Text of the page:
Also, changing location can mean changing your thinking. If you’ve been arguing a lot at home, you might associate the space with the same patterns. Going somewhere else, or even doing something else while you talk, such as driving or walking, can help shift you into a different mindset.
Our final tip is to remember that communication is a skill and it takes practice to get good at it. If you want to develop your ability to communicate as a couple, you’ll need to build positive habits into the way you talk and make a real effort to stick to them.
Some days you’ll be better than others, and some days you won’t manage it at all. But if you persevere, you will find that, over time, your ability to say what’s on your mind and listen when your partner tells you what’s on theirs, does get better.
How to have difficult conversations
Whether you need to apologize to your partner or to confront him/her about a negative situation, having a difficult conversation can be nerve-wracking and scary. Here are some tips for making difficult conversations a little easier.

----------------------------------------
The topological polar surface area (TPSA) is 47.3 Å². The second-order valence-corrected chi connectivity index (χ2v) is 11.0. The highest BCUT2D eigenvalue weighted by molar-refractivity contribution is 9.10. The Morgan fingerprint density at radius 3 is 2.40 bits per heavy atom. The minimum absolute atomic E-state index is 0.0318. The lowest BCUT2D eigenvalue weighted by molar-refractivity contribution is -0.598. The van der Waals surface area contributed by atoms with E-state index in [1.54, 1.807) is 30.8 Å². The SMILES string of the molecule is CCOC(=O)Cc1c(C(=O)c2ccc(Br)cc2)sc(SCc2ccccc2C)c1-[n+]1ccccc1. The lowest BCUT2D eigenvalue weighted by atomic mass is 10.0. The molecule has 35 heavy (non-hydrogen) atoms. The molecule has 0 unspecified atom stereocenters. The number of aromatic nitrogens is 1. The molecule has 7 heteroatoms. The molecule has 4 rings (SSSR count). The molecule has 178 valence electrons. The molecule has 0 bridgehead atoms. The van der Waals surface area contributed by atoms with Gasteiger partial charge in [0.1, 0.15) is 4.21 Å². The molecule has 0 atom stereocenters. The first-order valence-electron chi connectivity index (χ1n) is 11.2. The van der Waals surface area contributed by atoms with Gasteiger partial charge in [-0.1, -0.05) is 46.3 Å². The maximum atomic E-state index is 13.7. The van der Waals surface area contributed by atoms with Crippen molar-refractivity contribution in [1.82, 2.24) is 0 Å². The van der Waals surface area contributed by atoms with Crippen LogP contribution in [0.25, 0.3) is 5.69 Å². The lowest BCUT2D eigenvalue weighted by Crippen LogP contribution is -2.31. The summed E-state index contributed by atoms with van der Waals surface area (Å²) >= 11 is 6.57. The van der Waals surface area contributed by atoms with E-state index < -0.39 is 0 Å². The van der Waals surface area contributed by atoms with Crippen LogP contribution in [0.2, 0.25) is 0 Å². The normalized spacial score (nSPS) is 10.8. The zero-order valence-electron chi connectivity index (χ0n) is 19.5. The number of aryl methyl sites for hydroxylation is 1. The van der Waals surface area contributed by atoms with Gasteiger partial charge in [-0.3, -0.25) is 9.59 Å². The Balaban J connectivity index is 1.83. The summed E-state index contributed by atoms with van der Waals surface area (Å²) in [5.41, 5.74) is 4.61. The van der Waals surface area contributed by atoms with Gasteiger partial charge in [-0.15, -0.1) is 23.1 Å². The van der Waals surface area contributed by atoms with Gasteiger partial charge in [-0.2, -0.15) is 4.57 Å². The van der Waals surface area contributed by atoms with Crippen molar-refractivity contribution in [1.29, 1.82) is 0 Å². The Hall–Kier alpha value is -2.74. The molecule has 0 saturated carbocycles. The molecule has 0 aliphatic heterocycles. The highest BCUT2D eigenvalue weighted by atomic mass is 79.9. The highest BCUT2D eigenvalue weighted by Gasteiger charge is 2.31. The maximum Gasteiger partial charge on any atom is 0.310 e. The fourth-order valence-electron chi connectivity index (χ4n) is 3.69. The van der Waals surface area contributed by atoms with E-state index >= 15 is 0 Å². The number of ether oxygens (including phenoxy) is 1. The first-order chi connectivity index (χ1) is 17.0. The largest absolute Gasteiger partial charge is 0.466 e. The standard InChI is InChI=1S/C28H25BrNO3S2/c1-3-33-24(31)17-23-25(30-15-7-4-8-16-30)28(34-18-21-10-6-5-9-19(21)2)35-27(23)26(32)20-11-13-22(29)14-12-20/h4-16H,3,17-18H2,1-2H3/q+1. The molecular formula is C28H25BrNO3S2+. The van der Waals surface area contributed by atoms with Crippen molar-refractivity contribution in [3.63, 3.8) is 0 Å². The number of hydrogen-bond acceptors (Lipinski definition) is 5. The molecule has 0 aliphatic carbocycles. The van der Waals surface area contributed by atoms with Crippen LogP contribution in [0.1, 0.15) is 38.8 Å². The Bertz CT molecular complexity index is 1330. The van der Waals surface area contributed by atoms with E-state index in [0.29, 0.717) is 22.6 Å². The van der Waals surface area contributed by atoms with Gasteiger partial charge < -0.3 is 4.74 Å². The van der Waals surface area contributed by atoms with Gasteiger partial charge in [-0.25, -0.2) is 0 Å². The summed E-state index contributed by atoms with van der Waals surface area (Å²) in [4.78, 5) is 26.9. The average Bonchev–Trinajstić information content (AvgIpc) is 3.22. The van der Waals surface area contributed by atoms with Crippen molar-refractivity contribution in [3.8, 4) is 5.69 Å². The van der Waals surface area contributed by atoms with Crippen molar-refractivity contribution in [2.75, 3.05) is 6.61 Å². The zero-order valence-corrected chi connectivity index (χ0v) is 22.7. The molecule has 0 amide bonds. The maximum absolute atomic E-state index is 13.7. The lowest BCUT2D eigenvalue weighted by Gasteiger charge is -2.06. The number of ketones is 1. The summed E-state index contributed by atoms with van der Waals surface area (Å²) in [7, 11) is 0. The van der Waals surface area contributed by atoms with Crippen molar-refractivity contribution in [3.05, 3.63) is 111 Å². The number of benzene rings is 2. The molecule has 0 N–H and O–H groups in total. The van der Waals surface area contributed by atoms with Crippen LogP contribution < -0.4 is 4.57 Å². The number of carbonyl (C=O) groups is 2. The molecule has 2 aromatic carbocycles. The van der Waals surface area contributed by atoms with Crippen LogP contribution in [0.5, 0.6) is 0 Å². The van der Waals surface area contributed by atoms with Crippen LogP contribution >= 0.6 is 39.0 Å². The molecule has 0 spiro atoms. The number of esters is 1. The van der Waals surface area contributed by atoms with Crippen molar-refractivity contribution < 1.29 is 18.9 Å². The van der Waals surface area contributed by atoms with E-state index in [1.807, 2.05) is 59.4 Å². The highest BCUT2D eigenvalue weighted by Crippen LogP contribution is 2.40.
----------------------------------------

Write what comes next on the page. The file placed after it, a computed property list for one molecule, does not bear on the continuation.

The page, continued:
This can help if:
- you need to apologize to your partner
- you don’t know the best way to express yourself in a difficult situation
- you find it hard to get stuff off your chest.
One of the most effective ways of communicating is to use whole messages. This is particularly useful when you need to raise an issue that is difficult to talk about or that makes you feel uncomfortable. A whole message involves expressing how you think and feel, while at the same time stating what you want. It consists of four parts:
- Observations. What happened. In your description, stick to the facts. (For example: ‘The other day when Mike came over, you didn’t talk to him.’)